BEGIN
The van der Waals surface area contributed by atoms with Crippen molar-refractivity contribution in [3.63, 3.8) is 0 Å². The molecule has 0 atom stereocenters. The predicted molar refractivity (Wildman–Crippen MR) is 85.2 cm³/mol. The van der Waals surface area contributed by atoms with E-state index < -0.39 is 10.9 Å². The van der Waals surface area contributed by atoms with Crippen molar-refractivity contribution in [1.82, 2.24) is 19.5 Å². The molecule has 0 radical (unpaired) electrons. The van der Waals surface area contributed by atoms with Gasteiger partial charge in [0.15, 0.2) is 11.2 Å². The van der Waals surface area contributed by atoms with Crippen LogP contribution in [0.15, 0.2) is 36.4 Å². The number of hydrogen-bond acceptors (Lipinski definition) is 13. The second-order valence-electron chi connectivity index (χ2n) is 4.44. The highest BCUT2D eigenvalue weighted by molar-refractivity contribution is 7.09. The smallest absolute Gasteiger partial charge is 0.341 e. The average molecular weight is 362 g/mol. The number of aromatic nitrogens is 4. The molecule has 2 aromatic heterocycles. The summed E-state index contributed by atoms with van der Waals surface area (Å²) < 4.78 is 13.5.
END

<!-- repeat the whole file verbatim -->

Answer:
The van der Waals surface area contributed by atoms with Crippen molar-refractivity contribution in [3.63, 3.8) is 0 Å². The molecule has 0 atom stereocenters. The predicted molar refractivity (Wildman–Crippen MR) is 85.2 cm³/mol. The van der Waals surface area contributed by atoms with E-state index < -0.39 is 10.9 Å². The van der Waals surface area contributed by atoms with Crippen molar-refractivity contribution in [1.82, 2.24) is 19.5 Å². The molecule has 0 radical (unpaired) electrons. The van der Waals surface area contributed by atoms with Gasteiger partial charge in [0.15, 0.2) is 11.2 Å². The van der Waals surface area contributed by atoms with Crippen LogP contribution in [0.15, 0.2) is 36.4 Å². The number of hydrogen-bond acceptors (Lipinski definition) is 13. The second-order valence-electron chi connectivity index (χ2n) is 4.44. The highest BCUT2D eigenvalue weighted by molar-refractivity contribution is 7.09. The smallest absolute Gasteiger partial charge is 0.341 e. The average molecular weight is 362 g/mol. The number of aromatic nitrogens is 4. The molecule has 2 aromatic heterocycles. The summed E-state index contributed by atoms with van der Waals surface area (Å²) < 4.78 is 13.5.